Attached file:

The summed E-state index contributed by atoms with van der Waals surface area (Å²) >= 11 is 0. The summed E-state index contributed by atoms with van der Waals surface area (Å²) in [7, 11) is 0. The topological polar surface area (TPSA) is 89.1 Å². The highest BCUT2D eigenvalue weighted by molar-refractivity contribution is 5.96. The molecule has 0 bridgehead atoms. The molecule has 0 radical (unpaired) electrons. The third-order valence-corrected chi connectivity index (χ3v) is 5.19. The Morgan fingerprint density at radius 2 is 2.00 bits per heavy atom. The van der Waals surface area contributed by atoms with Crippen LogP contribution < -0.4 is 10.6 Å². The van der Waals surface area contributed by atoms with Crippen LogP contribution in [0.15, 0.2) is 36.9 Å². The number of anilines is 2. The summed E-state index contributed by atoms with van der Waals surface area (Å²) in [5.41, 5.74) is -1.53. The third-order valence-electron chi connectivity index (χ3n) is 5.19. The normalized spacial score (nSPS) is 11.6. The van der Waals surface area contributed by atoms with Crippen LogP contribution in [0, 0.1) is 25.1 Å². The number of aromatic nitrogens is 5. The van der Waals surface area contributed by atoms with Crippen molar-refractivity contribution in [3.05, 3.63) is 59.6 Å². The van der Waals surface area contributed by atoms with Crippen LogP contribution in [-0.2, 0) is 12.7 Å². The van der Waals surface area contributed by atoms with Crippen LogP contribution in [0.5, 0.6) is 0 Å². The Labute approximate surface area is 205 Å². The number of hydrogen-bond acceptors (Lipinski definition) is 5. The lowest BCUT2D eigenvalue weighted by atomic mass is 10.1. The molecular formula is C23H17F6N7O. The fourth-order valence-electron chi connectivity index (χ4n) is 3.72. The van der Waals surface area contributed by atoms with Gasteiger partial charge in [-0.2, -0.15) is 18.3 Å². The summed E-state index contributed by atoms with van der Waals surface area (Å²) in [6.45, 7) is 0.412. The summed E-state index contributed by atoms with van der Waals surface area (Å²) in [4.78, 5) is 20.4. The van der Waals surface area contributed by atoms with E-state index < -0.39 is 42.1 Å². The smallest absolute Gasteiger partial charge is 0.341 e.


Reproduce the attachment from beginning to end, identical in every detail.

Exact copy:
The summed E-state index contributed by atoms with van der Waals surface area (Å²) >= 11 is 0. The summed E-state index contributed by atoms with van der Waals surface area (Å²) in [7, 11) is 0. The topological polar surface area (TPSA) is 89.1 Å². The highest BCUT2D eigenvalue weighted by molar-refractivity contribution is 5.96. The molecule has 0 bridgehead atoms. The molecule has 0 radical (unpaired) electrons. The third-order valence-corrected chi connectivity index (χ3v) is 5.19. The Morgan fingerprint density at radius 2 is 2.00 bits per heavy atom. The van der Waals surface area contributed by atoms with Crippen LogP contribution < -0.4 is 10.6 Å². The van der Waals surface area contributed by atoms with Crippen LogP contribution in [0.15, 0.2) is 36.9 Å². The number of anilines is 2. The summed E-state index contributed by atoms with van der Waals surface area (Å²) in [5.41, 5.74) is -1.53. The third-order valence-electron chi connectivity index (χ3n) is 5.19. The normalized spacial score (nSPS) is 11.6. The van der Waals surface area contributed by atoms with Crippen LogP contribution in [0, 0.1) is 25.1 Å². The number of aromatic nitrogens is 5. The van der Waals surface area contributed by atoms with Crippen molar-refractivity contribution in [3.05, 3.63) is 59.6 Å². The van der Waals surface area contributed by atoms with Crippen LogP contribution in [-0.2, 0) is 12.7 Å². The van der Waals surface area contributed by atoms with Crippen LogP contribution in [0.5, 0.6) is 0 Å². The Labute approximate surface area is 205 Å². The number of hydrogen-bond acceptors (Lipinski definition) is 5. The lowest BCUT2D eigenvalue weighted by atomic mass is 10.1. The molecular formula is C23H17F6N7O. The fourth-order valence-electron chi connectivity index (χ4n) is 3.72. The van der Waals surface area contributed by atoms with Gasteiger partial charge in [-0.2, -0.15) is 18.3 Å². The summed E-state index contributed by atoms with van der Waals surface area (Å²) in [6.45, 7) is 0.412. The summed E-state index contributed by atoms with van der Waals surface area (Å²) in [4.78, 5) is 20.4. The van der Waals surface area contributed by atoms with E-state index < -0.39 is 42.1 Å². The smallest absolute Gasteiger partial charge is 0.341 e.